During the last few decades there has been substantial work carried out with the aim of understanding the process of resistive implant welding of thermoplastic composites, primarily looking at the characterisation of the weld. However, one area which needed further development is the 'scale up-ability' of this process. This has recently been addressed in a DTI-funded research project, carried out by TWI, University of Southampton, VT Halmatic, Supacat, RNLI,BF Entron, Saint Gobain and Lloyd's Register.
Initial work carried out at TWI has shown that it is possible to resistive implant weld 'Twintex' (a co-mingled glass fibre and polypropylene composite produced by Saint-Gobain Vetrotex) using vacuum rather than a mechanical clamp to Apple pressure to the this weld. This allows a much easier and more cost-effective method of welding.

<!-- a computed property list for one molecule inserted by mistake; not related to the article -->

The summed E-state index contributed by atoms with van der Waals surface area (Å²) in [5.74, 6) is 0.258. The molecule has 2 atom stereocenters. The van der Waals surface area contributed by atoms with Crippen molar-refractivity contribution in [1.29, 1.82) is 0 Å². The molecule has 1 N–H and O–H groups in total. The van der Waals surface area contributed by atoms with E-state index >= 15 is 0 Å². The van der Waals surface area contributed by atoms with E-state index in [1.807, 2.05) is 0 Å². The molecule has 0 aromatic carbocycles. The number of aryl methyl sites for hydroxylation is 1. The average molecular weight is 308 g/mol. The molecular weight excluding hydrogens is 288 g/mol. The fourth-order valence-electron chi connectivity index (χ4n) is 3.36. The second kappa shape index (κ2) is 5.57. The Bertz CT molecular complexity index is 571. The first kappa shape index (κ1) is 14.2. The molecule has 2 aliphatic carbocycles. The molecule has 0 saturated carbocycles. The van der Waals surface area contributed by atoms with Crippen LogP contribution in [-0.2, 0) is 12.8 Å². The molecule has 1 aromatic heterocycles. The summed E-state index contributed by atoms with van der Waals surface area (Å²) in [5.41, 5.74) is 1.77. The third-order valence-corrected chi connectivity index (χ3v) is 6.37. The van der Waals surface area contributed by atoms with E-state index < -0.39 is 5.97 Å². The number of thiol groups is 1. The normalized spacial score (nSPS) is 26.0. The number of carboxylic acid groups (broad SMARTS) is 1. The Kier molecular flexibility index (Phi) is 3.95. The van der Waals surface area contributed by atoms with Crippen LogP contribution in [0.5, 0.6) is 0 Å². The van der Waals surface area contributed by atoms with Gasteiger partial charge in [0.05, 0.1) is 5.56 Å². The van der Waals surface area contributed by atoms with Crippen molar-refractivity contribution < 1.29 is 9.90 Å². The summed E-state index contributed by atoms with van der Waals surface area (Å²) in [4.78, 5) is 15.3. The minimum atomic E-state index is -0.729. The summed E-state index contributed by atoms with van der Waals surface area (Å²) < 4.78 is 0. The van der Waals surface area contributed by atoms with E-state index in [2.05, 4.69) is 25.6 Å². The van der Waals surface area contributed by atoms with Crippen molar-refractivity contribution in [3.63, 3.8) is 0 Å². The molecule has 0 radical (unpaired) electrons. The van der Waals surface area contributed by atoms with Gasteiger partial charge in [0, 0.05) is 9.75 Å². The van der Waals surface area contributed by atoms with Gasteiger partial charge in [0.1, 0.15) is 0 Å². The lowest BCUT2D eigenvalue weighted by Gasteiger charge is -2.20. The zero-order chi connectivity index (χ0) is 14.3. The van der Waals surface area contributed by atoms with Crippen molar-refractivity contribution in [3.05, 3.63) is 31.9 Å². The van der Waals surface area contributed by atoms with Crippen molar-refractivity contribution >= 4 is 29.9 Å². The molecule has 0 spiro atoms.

Single lap shear tests at different locations on a 900mm long weld showed small variations in strength and the results were generally better than those obtained with adhesively bonded samples. The next stage is to produce weld lengths of 1500mm, with the ultimate objective to resistive implant weld a critical area between the deck and the hull of a small sized Twintex composite boat.
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